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Delivering Skills: Apprenticeship Program Sponsorship and Transition from Training

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  • Cihan Bilginsoy

Abstract

Formal apprenticeship programs in the US construction industry are organized under one of three forms: jointly by unions and management in the unionized sector, and unilaterally by a group of employers or by a single employer in the open shop sector. I use parametric survival analysis to compare completion and quit rates of electrical and mechanical trades apprentices across program types, controlling for sex, race, education, wage, program size, and unemployment rate among other factors. I find substantial and statistically significant differences in terms of the probability of completion and cancellation and the duration of apprenticeship. Apprentices in joint programs, regardless of demographic characteristics, have the highest probability of completion, followed by unilateral multiple and unilateral single employers, but their average time to graduation is longer. The mean duration of a cancelled apprenticeship in open shop programs does not appear to be long enough for apprentices to accumulate a substantial amount of skills. Although non-joint programs graduate a smaller fraction of their apprentices, those who graduate do so at a significantly faster pace than their counterparts in joint programs.

Suggested Citation

  • Cihan Bilginsoy, 2005. "Delivering Skills: Apprenticeship Program Sponsorship and Transition from Training," Working Paper Series, Department of Economics, University of Utah 2005_01, University of Utah, Department of Economics.
  • Handle: RePEc:uta:papers:2005_01
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    References listed on IDEAS

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    1. Thomas, Jonathan M, 1996. "On the Interpretation of Covariate Estimates in Independent Competing-Risks Models," Bulletin of Economic Research, Wiley Blackwell, vol. 48(1), pages 27-39, January.
    2. Acemoglu, Daron & Pischke, Jorn-Steffen, 2000. "Certification of training and training outcomes," European Economic Review, Elsevier, vol. 44(4-6), pages 917-927, May.
    3. Malcomson, James M. & Maw, James W. & McCormick, Barry, 2003. "General training by firms, apprentice contracts, and public policy," European Economic Review, Elsevier, vol. 47(2), pages 197-227, April.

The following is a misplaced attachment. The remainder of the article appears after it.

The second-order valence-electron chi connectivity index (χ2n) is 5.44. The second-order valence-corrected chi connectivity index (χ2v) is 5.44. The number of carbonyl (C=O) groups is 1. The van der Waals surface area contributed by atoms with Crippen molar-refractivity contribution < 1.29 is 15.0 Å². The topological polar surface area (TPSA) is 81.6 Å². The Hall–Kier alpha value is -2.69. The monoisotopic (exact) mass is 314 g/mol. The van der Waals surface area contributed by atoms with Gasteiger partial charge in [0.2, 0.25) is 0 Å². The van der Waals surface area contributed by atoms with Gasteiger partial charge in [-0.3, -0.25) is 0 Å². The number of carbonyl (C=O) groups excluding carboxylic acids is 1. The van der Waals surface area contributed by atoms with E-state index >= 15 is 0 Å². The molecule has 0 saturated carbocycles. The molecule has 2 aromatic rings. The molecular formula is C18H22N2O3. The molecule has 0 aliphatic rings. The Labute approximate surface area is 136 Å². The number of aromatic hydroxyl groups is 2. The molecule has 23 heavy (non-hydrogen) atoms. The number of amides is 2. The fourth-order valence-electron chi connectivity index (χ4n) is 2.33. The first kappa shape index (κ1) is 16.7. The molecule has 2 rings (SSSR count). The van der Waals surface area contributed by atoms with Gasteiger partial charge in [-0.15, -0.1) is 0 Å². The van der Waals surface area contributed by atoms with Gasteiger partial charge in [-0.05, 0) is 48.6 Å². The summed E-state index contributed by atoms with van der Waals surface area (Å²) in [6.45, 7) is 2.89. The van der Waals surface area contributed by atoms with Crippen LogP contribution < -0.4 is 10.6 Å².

4. Acemoglu, Daron & Pischke, Jorn-Steffen, 1999. "Beyond Becker: Training in Imperfect Labour Markets," Economic Journal, Royal Economic Society, vol. 109(453), pages 112-142, February.
    5. Snower, Dennis J., 1994. "The Low-Skill, Bad-Job Trap," CEPR Discussion Papers 999, C.E.P.R. Discussion Papers.
    6. Cihan Bilginsoy, 2003. "The Hazards of Training: Attrition and Retention in Construction Industry Apprenticeship Programs," ILR Review, Cornell University, ILR School, vol. 57(1), pages 54-67, October.
    7. Schlicht, Ekkehart, 1996. "Endogenous on-the-job training with moral hazard," Labour Economics, Elsevier, vol. 3(1), pages 81-92, August.
    8. Jovanovic, Boyan, 1979. "Job Matching and the Theory of Turnover," Journal of Political Economy, University of Chicago Press, vol. 87(5), pages 972-990, October.
    9. Mortensen, Dale T, 1988. "Wages, Separations, and Job Tenure: On-the-Job Specific Training or Matching?," Journal of Labor Economics, University of Chicago Press, vol. 6(4), pages 445-471, October.
    10. Booth, Alison L & Satchell, Stephen E, 1994. "Apprenticeships and Job Tenure," Oxford Economic Papers, Oxford University Press, vol. 46(4), pages 676-695, October.
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    Cited by:

    1. Fries, Jan & Göbel, Christian & Maier, Michael F., 2013. "Do employment subsidies reduce early apprenticeship dropout?," ZEW Discussion Papers 13-053, ZEW - Zentrum für Europäische Wirtschaftsforschung / Center for European Economic Research.
    2. Dostie, Benoit, 2010. "A Competing Risks Analysis of the Determinants of Low Completion Rates in the Canadian Apprenticeship System," CLSSRN working papers clsrn_admin-2010-29, Vancouver School of Economics, revised 21 Oct 2010.

    More about this item

    Keywords

    Apprenticeship; turnover; construction survival analysis;

    JEL classification:

    • J24 - Labor and Demographic Economics - - Demand and Supply of Labor - - - Human Capital; Skills; Occupational Choice; Labor Productivity
    • J63 - Labor and Demographic Economics - - Mobility, Unemployment, Vacancies, and Immigrant Workers - - - Turnover; Vacancies; Layoffs
    • M53 - Business Administration and Business Economics; Marketing; Accounting; Personnel Economics - - Personnel Economics - - - Training

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